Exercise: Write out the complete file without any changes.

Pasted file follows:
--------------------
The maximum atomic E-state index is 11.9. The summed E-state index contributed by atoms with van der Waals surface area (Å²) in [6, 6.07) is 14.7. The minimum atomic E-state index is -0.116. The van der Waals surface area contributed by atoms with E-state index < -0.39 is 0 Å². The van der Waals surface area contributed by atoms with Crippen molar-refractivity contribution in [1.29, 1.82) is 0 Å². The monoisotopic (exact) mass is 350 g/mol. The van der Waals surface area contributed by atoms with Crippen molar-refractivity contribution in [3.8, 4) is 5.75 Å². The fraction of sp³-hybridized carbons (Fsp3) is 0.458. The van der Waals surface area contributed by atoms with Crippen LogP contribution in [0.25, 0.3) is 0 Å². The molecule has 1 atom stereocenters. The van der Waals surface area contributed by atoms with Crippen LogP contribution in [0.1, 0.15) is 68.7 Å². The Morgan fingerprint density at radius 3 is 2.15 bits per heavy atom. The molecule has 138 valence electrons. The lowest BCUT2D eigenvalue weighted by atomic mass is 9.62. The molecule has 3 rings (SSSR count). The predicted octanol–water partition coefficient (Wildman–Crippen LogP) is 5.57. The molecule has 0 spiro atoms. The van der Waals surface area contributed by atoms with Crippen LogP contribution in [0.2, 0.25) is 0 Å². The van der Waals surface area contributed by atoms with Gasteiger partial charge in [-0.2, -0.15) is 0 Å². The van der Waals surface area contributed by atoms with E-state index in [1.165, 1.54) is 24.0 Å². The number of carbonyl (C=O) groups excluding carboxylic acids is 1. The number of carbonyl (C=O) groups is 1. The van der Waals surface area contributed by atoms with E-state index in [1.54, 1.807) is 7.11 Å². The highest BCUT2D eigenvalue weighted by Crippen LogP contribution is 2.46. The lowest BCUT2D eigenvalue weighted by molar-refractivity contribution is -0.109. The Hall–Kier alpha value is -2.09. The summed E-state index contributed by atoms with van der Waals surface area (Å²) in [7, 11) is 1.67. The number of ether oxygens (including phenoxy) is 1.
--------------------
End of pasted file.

The maximum atomic E-state index is 11.9. The summed E-state index contributed by atoms with van der Waals surface area (Å²) in [6, 6.07) is 14.7. The minimum atomic E-state index is -0.116. The van der Waals surface area contributed by atoms with E-state index < -0.39 is 0 Å². The van der Waals surface area contributed by atoms with Crippen molar-refractivity contribution in [1.29, 1.82) is 0 Å². The monoisotopic (exact) mass is 350 g/mol. The van der Waals surface area contributed by atoms with Crippen molar-refractivity contribution in [3.8, 4) is 5.75 Å². The fraction of sp³-hybridized carbons (Fsp3) is 0.458. The van der Waals surface area contributed by atoms with Crippen LogP contribution in [0.25, 0.3) is 0 Å². The molecule has 1 atom stereocenters. The van der Waals surface area contributed by atoms with Crippen LogP contribution in [0.1, 0.15) is 68.7 Å². The Morgan fingerprint density at radius 3 is 2.15 bits per heavy atom. The molecule has 138 valence electrons. The lowest BCUT2D eigenvalue weighted by atomic mass is 9.62. The molecule has 3 rings (SSSR count). The predicted octanol–water partition coefficient (Wildman–Crippen LogP) is 5.57. The molecule has 0 spiro atoms. The van der Waals surface area contributed by atoms with Crippen LogP contribution in [0.2, 0.25) is 0 Å². The van der Waals surface area contributed by atoms with Gasteiger partial charge in [-0.2, -0.15) is 0 Å². The van der Waals surface area contributed by atoms with E-state index in [1.165, 1.54) is 24.0 Å². The number of carbonyl (C=O) groups excluding carboxylic acids is 1. The number of carbonyl (C=O) groups is 1. The van der Waals surface area contributed by atoms with E-state index in [1.54, 1.807) is 7.11 Å². The highest BCUT2D eigenvalue weighted by Crippen LogP contribution is 2.46. The lowest BCUT2D eigenvalue weighted by molar-refractivity contribution is -0.109. The Hall–Kier alpha value is -2.09. The summed E-state index contributed by atoms with van der Waals surface area (Å²) in [7, 11) is 1.67. The number of ether oxygens (including phenoxy) is 1.